Nothing is so painful to the human mind as a great and sudden change. Mary Wollstonecraft Shelley, author
When my late husband, Keith, literally dropped dead of a heart attack at the age of fifty three, I experienced first hand the “great and sudden change” Shelley is talking about. Tomorrow, however, my experience of change will be the happy kind and less sudden as we move from our home on Marco Island to a condo just over the bridge.
This year, we’ll all experience change–hopefully not great and sudden but one never knows. Basic self-care practices—good sleep, healthy food, exercise, taking breaks— can help you navigate change more smoothly. “Start making small changes when you’re not stressed,” says psychiatrist Henry Emmons, MD, author of The Chemistry of Calm. “Think of it like exercise. If you’re trying to get in shape, you don’t try to do a month’s worth of workout in one day.”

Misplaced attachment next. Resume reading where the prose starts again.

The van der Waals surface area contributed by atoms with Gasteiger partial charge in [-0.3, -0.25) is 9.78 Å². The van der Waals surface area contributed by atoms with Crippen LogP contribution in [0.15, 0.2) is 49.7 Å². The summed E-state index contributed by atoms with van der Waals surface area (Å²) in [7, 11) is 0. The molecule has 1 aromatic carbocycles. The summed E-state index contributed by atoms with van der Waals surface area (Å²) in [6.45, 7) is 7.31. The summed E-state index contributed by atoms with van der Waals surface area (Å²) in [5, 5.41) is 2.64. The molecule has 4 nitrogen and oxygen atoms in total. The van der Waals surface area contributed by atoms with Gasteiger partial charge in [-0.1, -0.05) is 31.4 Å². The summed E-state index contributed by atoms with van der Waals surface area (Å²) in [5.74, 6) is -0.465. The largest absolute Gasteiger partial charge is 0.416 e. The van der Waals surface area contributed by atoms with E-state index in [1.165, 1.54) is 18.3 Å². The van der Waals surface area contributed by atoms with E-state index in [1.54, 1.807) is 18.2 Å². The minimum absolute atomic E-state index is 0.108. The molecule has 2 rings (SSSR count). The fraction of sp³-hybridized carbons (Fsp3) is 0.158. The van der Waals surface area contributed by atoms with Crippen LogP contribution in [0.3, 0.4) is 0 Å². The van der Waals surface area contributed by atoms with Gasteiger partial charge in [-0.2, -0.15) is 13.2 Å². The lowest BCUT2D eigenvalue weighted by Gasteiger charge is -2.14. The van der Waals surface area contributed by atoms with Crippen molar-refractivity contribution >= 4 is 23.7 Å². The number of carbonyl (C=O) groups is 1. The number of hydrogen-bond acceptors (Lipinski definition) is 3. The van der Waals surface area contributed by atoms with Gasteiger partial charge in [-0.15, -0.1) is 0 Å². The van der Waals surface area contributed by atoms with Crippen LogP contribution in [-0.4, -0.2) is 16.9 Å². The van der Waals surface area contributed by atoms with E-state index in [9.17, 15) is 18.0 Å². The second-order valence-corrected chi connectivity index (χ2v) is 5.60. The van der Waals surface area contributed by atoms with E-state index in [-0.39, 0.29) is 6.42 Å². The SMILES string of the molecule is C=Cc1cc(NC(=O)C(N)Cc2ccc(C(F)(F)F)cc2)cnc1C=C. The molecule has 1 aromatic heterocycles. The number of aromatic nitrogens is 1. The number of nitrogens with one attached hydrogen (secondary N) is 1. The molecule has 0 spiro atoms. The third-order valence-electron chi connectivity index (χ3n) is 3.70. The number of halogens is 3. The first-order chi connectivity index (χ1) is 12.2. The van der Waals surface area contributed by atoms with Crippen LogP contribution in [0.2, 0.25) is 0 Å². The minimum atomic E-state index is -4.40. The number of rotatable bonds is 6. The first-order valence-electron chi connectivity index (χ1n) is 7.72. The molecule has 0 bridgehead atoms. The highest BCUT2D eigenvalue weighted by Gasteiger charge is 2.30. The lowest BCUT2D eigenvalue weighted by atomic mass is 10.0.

The same is true when training yourself to deal with the stress response. The more you learn how to calm your mind when your stress is small, the better prepared you will be for the big change that will inevitably come your way.
Affirmation: I am ready for this change in my life (I think).
Coaching questions: Consider how well you handle change. What will you do to prepare yourself now to handle change more effectively in the future? What difference might it make?